And if you don’t want to go on a private tour, you can also choose to get a daily boat pass that connects four of the five villages of the Cinque Terre: Monterosso, Vernazza, Manarola and Riomaggiore (Corniglia does not have a port).

Collecting the ten most photographer-friendly places in the Cinque Terre

Making a snapshot collection that captures the splendour of these villages in ten shots is very difficult indeed, but some places are truly unmissable.

These are our tips:

  • The striped church (Church of San Giovanni Battista) in the historic centre of Monterosso
  • The central street of Manarola 
  • The view from the ruins of the hermitage of Sant’Antonio del Mesco (an incredibly romantic place, actually!)
  • The port of Vernazza and its weathered, colourful houses 
  • The view from Nessun Dorma, the most famous restaurant in the Cinque Terre overlooking one of the most beautiful views of Manarola
  • The Il Gabbiano café and its panoramic view of the sea, along the blue path between Vernazza and Corniglia, where you can quench your thirst after a long hike uphill.
  • The narrow alleyways of Corniglia, full of pictoresque shops and stone brick walls 
  • The sunset from the Sanctuary of Montenero in Riomaggiore. It is exhausting to get there (passing by the cemetery and walking along path 593V), but the view pays off: on one side it overlooks all the Cinque Terre and Portovenere on the other. A definitely unique place.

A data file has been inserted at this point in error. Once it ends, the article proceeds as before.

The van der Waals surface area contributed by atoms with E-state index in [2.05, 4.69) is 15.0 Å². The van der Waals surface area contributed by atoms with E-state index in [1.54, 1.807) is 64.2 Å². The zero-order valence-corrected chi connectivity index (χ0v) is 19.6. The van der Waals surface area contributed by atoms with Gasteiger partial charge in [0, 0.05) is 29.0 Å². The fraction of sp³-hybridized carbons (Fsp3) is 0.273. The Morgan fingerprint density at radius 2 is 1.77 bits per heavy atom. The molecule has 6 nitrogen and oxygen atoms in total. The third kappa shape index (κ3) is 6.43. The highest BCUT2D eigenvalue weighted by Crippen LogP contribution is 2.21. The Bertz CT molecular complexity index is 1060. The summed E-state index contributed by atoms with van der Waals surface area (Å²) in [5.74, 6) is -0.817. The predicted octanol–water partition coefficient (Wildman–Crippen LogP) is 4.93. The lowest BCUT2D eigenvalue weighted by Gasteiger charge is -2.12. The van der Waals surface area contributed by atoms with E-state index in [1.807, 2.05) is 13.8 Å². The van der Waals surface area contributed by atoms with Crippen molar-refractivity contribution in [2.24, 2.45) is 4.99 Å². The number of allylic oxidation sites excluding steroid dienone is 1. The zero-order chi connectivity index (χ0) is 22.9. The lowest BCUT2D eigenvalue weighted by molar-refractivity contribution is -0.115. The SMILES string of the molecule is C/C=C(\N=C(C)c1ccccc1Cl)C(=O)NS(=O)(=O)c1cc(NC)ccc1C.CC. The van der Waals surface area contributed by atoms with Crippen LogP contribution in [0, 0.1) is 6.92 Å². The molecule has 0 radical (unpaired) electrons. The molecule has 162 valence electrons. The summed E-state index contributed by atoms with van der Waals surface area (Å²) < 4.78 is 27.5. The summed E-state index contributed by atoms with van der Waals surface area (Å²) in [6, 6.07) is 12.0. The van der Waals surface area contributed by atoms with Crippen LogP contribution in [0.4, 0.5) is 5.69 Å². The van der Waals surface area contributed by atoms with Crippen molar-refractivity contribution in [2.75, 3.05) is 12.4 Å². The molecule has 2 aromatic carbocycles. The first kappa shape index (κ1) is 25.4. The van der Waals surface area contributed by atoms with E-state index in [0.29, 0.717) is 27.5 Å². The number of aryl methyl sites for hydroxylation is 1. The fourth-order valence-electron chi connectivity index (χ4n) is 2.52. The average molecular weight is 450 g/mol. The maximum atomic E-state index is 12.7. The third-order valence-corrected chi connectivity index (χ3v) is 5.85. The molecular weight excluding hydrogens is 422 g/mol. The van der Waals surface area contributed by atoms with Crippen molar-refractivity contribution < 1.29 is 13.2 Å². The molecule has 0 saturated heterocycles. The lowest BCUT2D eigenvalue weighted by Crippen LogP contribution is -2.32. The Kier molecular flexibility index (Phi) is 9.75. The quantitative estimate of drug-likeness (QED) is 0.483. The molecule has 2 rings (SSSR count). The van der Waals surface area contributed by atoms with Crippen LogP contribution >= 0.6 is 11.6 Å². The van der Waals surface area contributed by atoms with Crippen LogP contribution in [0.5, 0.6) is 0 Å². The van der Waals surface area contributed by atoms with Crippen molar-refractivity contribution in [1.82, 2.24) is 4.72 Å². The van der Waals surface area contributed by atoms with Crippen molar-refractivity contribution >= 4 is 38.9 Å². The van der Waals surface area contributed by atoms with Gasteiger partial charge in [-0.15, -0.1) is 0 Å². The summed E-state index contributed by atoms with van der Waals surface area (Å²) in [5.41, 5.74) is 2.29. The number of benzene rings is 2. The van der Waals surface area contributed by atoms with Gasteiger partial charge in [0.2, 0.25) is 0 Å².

• The Monterosso cliff (photographed from the benches near via Fegina), so you can also catch a glimpse of the beautiful, crystal-clear sea.
  • The iconic view of Manarola with the sea, the cliffs and the village perched behind.

Cycling on an old, abandoned railway

Not far from the Cinque Terre, the MareMonti cycling and walking path starts in Levanto and connects the villages of Bonassola and Framura. A 6 km flat route that retraces the old single-track railway, abandoned in 1970. A long flat road, through tunnels and glimpses of the sea, in a muffled surreal silence. When you pop out after the tunnels, the sea looks even more beautiful.

Then you can continue to the other villages, but definitely finding it harder on the mountain roads.

Bonus tips

There is so much to do in the Cinque Terre that one often forgets the beauty of its pebble beaches and everyone’s favourite sport: buying the many types of Ligurian focaccia (here is our version) in the different bakeries and then go to the beach and decide which is the best after a swim in the Tyrrhenian Sea.

Enjoying slowness, mixed with beauty, has a different intensity here.

When travelling in the Cinque Terre, it should also not be forgotten that this is a fragile territory, populated by few people and that is overcrowded with tourists in the summer: it is important to take simple precautions (do not go by car and use the train instead, take your litter home when possible), but useful for preserving this picture-postcard Italian wonder.